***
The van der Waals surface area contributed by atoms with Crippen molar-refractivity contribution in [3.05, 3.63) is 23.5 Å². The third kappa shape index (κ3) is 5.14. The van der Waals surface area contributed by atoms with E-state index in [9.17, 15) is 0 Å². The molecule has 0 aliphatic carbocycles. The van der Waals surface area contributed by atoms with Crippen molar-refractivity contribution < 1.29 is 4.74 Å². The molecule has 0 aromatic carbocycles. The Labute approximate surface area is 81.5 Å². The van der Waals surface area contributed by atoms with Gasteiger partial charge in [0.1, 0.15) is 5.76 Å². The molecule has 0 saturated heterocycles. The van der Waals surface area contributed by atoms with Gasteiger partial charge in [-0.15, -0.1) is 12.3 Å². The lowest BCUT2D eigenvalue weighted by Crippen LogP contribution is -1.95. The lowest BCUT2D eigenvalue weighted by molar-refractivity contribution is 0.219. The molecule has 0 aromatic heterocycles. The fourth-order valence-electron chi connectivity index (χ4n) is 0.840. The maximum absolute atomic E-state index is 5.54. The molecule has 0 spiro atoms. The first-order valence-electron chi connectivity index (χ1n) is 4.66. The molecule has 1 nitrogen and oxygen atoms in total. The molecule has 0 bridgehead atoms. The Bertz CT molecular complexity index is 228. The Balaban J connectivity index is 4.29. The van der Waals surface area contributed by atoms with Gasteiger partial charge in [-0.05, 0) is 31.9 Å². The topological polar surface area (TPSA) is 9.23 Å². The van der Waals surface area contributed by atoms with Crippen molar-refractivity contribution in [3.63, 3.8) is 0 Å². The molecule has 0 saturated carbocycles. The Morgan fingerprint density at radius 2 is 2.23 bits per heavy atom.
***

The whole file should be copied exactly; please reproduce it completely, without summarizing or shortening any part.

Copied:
The van der Waals surface area contributed by atoms with Crippen molar-refractivity contribution in [3.05, 3.63) is 23.5 Å². The third kappa shape index (κ3) is 5.14. The van der Waals surface area contributed by atoms with E-state index in [9.17, 15) is 0 Å². The molecule has 0 aliphatic carbocycles. The van der Waals surface area contributed by atoms with Crippen molar-refractivity contribution < 1.29 is 4.74 Å². The molecule has 0 aromatic carbocycles. The Labute approximate surface area is 81.5 Å². The van der Waals surface area contributed by atoms with Gasteiger partial charge in [0.1, 0.15) is 5.76 Å². The molecule has 0 saturated heterocycles. The van der Waals surface area contributed by atoms with Gasteiger partial charge in [-0.15, -0.1) is 12.3 Å². The lowest BCUT2D eigenvalue weighted by Crippen LogP contribution is -1.95. The lowest BCUT2D eigenvalue weighted by molar-refractivity contribution is 0.219. The molecule has 0 aromatic heterocycles. The fourth-order valence-electron chi connectivity index (χ4n) is 0.840. The maximum absolute atomic E-state index is 5.54. The molecule has 0 spiro atoms. The first-order valence-electron chi connectivity index (χ1n) is 4.66. The molecule has 1 nitrogen and oxygen atoms in total. The molecule has 0 bridgehead atoms. The Bertz CT molecular complexity index is 228. The Balaban J connectivity index is 4.29. The van der Waals surface area contributed by atoms with Gasteiger partial charge in [-0.05, 0) is 31.9 Å². The topological polar surface area (TPSA) is 9.23 Å². The van der Waals surface area contributed by atoms with Crippen molar-refractivity contribution in [3.63, 3.8) is 0 Å². The molecule has 0 saturated carbocycles. The Morgan fingerprint density at radius 2 is 2.23 bits per heavy atom.